Background: Hematuria can be classified as either glomerular or nonglomerular, depending on the bleeding source. We recently reported that urinary albumin-total protein ratio is potentially useful for identifying the source of hematuria. Study Design: Diagnostic test study. Setting & Participants: 579 fresh urine specimens with microhematuria (≥5 red blood cells/high-power field) collected from patients with the source of the hematuria confirmed on histopathologic and/or imaging studies and clinical criteria assessed. Index Test: Each urine specimen was evaluated morphologically by using phase-contrast microscopy and biochemically by using urinary albumin-total protein ratio, albumin-creatinine ratio, and total protein-creatinine ratio. Reference Test: Each patient had a definitive clinical diagnosis established by means of biopsy (64.4%), imaging studies (21.2%), and routine optimal microscopic examination of urine sediment (14.3%). Results: Of 579 specimens, 329 were obtained from patients with glomerular disease and 250 were obtained from patients with nonglomerular disease. Mean urinary albumin-total protein, albumin-creatinine, and total protein-creatinine ratios for those with glomerular versus nonglomerular diseases were 0.73 ± 0.11 versus 0.41 ± 0.14 mg/mg (P < 0.001), 1,110 ± 1,850 versus 220 ± 560 mg/g (P < 0.001), and 1,600 ± 3,010 versus 480 ± 1,160 mg/g (P < 0.001), respectively. The percentage of patients with greater than 3% glomerular red cells was 83.3% versus 24.8% (P < 0.001). Receiver operating characteristic curve analysis showed that areas under the curve for albumin-total protein ratio, albumin-creatinine ratio, and total protein-creatinine ratio were 0.992, 0.781, and 0.688, respectively (P < 0.001, albumin-total protein versus albumin-creatinine; P < 0.001, albumin-total protein versus total protein-creatinine). At cutoff values of 0.59 mg/mg, 71 mg/g, and 265 mg/g, albumin-total protein ratio, albumin-creatinine ratio, and total protein-creatinine ratio had sensitivities and specificities of 97.3% and 100%, 78.9% and 61.1%, and 68.8% and 62.0% for detecting glomerular disease, respectively. Phase-contrast microscopy had sensitivity of 83.3% and specificity of 75.2% for detecting glomerular disease. Limitations: Albumin-total protein ratio cannot be used in patients with urinary total protein less than 5 mg/dL (<0.05 g/L). Use of only 1 sample from 1 patient may not be sufficient to obtain definitive results. Conclusions: Urinary albumin-total protein ratio is much more useful than phase-contrast microscopy for differentiating between glomerular and nonglomerular disease in patients with microscopic hematuria.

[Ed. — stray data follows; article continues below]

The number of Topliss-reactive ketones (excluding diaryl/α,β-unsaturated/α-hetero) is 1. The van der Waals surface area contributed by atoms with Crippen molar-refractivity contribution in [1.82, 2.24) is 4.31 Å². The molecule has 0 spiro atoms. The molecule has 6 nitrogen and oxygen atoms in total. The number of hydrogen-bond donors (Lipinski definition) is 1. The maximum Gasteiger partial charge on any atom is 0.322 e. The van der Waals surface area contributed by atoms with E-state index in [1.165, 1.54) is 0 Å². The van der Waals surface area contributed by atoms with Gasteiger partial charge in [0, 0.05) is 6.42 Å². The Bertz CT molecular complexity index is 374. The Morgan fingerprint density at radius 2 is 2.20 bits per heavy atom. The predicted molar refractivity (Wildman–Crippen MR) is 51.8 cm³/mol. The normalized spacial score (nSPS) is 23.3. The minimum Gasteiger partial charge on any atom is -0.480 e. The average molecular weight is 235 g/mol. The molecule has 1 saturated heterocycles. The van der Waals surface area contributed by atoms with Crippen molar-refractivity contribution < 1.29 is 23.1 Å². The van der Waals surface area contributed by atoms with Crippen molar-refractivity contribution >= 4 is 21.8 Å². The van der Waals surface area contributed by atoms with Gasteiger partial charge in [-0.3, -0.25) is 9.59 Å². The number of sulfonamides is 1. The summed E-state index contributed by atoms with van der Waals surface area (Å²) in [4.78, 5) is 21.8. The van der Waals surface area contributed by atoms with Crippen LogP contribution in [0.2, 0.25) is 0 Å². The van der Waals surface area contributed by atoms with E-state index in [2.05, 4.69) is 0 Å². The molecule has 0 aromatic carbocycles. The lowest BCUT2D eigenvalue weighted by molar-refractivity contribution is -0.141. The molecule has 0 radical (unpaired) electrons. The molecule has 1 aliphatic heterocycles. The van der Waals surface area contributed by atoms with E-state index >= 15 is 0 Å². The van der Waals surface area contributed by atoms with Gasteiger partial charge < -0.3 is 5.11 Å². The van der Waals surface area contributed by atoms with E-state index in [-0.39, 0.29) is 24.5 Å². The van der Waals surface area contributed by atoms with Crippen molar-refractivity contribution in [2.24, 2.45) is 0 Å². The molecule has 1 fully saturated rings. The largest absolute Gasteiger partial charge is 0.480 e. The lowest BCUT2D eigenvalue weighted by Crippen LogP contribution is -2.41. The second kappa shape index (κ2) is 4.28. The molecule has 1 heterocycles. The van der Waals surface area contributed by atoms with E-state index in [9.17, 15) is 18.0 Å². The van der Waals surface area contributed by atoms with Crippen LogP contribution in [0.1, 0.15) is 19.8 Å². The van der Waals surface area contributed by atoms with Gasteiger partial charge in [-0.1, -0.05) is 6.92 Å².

- albumin to total protein (albumin-total protein) ratio
- dysmorphic erythrocytes
- glomerular diseases
- microscopic observation
ASJC Scopus subject areas